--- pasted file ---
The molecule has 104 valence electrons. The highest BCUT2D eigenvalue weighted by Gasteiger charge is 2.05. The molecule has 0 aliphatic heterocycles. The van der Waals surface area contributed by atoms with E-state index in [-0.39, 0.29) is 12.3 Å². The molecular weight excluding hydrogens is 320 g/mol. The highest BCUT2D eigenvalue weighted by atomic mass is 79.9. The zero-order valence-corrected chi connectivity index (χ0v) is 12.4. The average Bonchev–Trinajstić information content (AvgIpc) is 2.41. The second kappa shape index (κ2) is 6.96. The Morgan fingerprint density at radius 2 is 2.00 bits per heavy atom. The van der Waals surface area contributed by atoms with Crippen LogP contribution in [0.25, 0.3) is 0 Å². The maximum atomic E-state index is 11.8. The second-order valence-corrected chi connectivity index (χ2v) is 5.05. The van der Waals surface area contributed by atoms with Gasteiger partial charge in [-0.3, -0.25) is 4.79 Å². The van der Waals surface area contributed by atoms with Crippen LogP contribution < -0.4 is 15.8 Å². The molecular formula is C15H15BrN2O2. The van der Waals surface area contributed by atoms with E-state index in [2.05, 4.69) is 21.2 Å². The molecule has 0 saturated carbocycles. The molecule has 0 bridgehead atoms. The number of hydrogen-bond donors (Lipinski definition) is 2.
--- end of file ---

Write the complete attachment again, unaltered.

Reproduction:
The molecule has 104 valence electrons. The highest BCUT2D eigenvalue weighted by Gasteiger charge is 2.05. The molecule has 0 aliphatic heterocycles. The van der Waals surface area contributed by atoms with E-state index in [-0.39, 0.29) is 12.3 Å². The molecular weight excluding hydrogens is 320 g/mol. The highest BCUT2D eigenvalue weighted by atomic mass is 79.9. The zero-order valence-corrected chi connectivity index (χ0v) is 12.4. The average Bonchev–Trinajstić information content (AvgIpc) is 2.41. The second kappa shape index (κ2) is 6.96. The Morgan fingerprint density at radius 2 is 2.00 bits per heavy atom. The van der Waals surface area contributed by atoms with Crippen LogP contribution in [0.25, 0.3) is 0 Å². The maximum atomic E-state index is 11.8. The second-order valence-corrected chi connectivity index (χ2v) is 5.05. The van der Waals surface area contributed by atoms with Gasteiger partial charge in [-0.3, -0.25) is 4.79 Å². The van der Waals surface area contributed by atoms with Crippen LogP contribution < -0.4 is 15.8 Å². The molecular formula is C15H15BrN2O2. The van der Waals surface area contributed by atoms with E-state index in [2.05, 4.69) is 21.2 Å². The molecule has 0 saturated carbocycles. The molecule has 0 bridgehead atoms. The number of hydrogen-bond donors (Lipinski definition) is 2.